Cliffhanger! Jesus Rejected at Nazareth: Reflections on Luke 4:14-21

Lectionary Reflections
Luke 4:14-21
January 27, 2013

Do you enjoy cliffhangers? I am ambivalent toward them. That's why I like TIVO. You can wait until you have both parts 1 and 2 recorded, and then you have the choice of watching them back-to-back. Or not.

This week is a cliffhanger. Jesus comes back to preach on Homecoming Sunday. And who says you can't go home again? The forecast is sunny weather—at least up through verse 21. I say let's enjoy these first 21 verses of his public speaking debut with unfurrowed brows. As Jesus himself says later on in his ministry in another gospel, "The day's own trouble is sufficient for the day" (Mt. 6:34).

When I watch suspenseful movies or shows, I find holding my breath to be a helpful strategy. Just like when you're driving into a low-ceilinged parking garage, slouching in the driver's seat will keep your car from bumping the rail above you. So hold your breath and slouch in your seat, and let's hope for the best in the first 21 verses of Luke 4.

Who Does Jesus Say He Is?

In the season of Epiphany the question, posed by the popular Christmas carol, "What child is this?" is asked and answered. What child is this, who, since Christmas Eve, has been growing and becoming strong (Lk. 2:40)? It's no secret. Everybody we've met in the first three chapters of the Gospel of Luke has been whispering or shouting it out to us. From the angel Gabriel, to Elizabeth and Zechariah, to the angels, to the shepherds, to John the Baptist.

Who is this child?

In today's episode, he's all grown up and coming back to the town where he was brought up to bring the message of the morning at services. His home townies fidget with excitement in their synagogue seats, waiting for the boy who knows how to make the best shelves in town, whose habit, strange for a teenager, was to pray alone in the hills, and who didn't get on the bus on that field trip to Jerusalem, making his mother go gray with worry. They wait for the boy who, by all accounts, has made good in the big bad world. They've heard the buzz—people are saying he is filled with the power of the Spirit. As he teaches in the synagogues around the area, he is praised by everyone (Lk. 4:14-16).

And now he's coming home. There have been too many years of first one cruel, crackpot Gentile ruler after another—the Assyrians, the Babylonians, the Persians, the Greeks, now the Romans; Alexander, Nebuchadnezzer, Cyrus, and Herod. But now their boy is coming home to put their backwater town on the map, to put some money in their pockets and some bread on their tables.

So they sit in their synagogue seats craning their necks to catch a glimpse of him. The town sign maker is yawning; he stayed up late finishing the banner that is now draped across the entry gate to town that says, "Welcome to Nazareth, home of Jesus of . . . .". The City Council members in the front row are jazzed. They can't wait to show him the drawings for his Ministry Center to be built on some prime real estate just south of town. They've contacted Primetime, 60 Minutes, and 20/20; they are working up a broadcast deal with Trinity Broadcasting and a book deal with Warner Faith Books. They've got him a webmaster and got him all set to start blogging and uploading his sermons to YouTube.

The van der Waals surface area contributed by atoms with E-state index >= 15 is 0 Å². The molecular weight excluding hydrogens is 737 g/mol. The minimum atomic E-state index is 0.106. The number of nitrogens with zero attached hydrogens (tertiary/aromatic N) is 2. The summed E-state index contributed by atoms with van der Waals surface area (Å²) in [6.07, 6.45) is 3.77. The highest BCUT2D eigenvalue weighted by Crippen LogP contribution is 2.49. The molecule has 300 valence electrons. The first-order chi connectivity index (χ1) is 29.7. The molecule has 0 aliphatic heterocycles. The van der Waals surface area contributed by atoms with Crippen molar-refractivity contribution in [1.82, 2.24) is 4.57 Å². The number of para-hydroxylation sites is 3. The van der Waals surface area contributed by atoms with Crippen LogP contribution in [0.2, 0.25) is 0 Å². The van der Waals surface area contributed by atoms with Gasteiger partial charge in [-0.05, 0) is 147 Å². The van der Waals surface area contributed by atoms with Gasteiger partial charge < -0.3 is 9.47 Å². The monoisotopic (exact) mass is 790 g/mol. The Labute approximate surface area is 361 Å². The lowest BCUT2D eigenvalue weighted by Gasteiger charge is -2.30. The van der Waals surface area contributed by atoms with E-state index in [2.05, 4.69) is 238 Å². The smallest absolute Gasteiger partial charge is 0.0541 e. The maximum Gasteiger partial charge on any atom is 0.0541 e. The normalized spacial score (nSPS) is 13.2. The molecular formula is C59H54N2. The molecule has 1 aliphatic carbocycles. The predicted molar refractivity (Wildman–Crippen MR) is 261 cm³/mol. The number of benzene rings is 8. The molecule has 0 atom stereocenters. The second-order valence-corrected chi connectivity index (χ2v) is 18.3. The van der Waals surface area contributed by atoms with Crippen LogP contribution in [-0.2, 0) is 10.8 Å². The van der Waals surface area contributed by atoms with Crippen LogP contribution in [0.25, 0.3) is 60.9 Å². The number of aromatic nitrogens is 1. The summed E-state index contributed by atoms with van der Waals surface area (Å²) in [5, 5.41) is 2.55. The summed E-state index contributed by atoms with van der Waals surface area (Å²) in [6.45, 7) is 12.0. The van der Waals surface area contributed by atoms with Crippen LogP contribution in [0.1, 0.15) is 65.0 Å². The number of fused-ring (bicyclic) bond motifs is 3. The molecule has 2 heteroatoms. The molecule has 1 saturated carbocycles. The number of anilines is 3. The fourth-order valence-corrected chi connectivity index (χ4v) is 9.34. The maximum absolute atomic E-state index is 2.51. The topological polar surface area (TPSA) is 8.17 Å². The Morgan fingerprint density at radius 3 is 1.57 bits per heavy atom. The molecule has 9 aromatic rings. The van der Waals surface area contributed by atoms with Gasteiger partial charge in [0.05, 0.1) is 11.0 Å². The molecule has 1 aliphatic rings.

There is their boy, striding down the center aisle of the synagogue. And now he's reading what is given to him to read—a passage from the prophet Isaiah (Is. 61:1ff) that speaks of a mysterious suffering Servant.

The Spirit of the Lord is upon me,
because he has anointed me to bring good news to the poor.
He had sent me to proclaim release to the captives and recovery of sight of the blind,
to let the oppressed go free,
to proclaim the year of the Lord's favor (Luke 4:18-19).

The people buzzed with admiration. "Such a beautiful passage that speaks of a mysterious servant whom God calls to lead the nations, who is horribly abused, takes the punishment due to others and is ultimately rewarded. Such an inspiring description of the Servant preaching the good news and bringing healing and justice to the nation. The Servant must be a metaphor for us, for our nation! What a lovely passage! And his voice, so melodious! His eyes, so glowing. His manner, so confident! We see what all the fuss is about now. What a fine speaker!"

He's rolling up the scroll, giving it back to the attendant, and sitting down. We can't take our eyes off him. We are mesmerized! What uplifting and comforting words will he have for us?

Listen to what he says now: "Today this Scripture is fulfilled in your hearing." Could he be implying that he thinks he is the Messiah? Or at least a prophet like Elisha or Elijah? Is he saying that he is the one God has sent to bring them release from all captivity, outward and inward? Is he saying that he will bring good news to the needy, forgiveness of sins to everyone? That's some pretty big talk!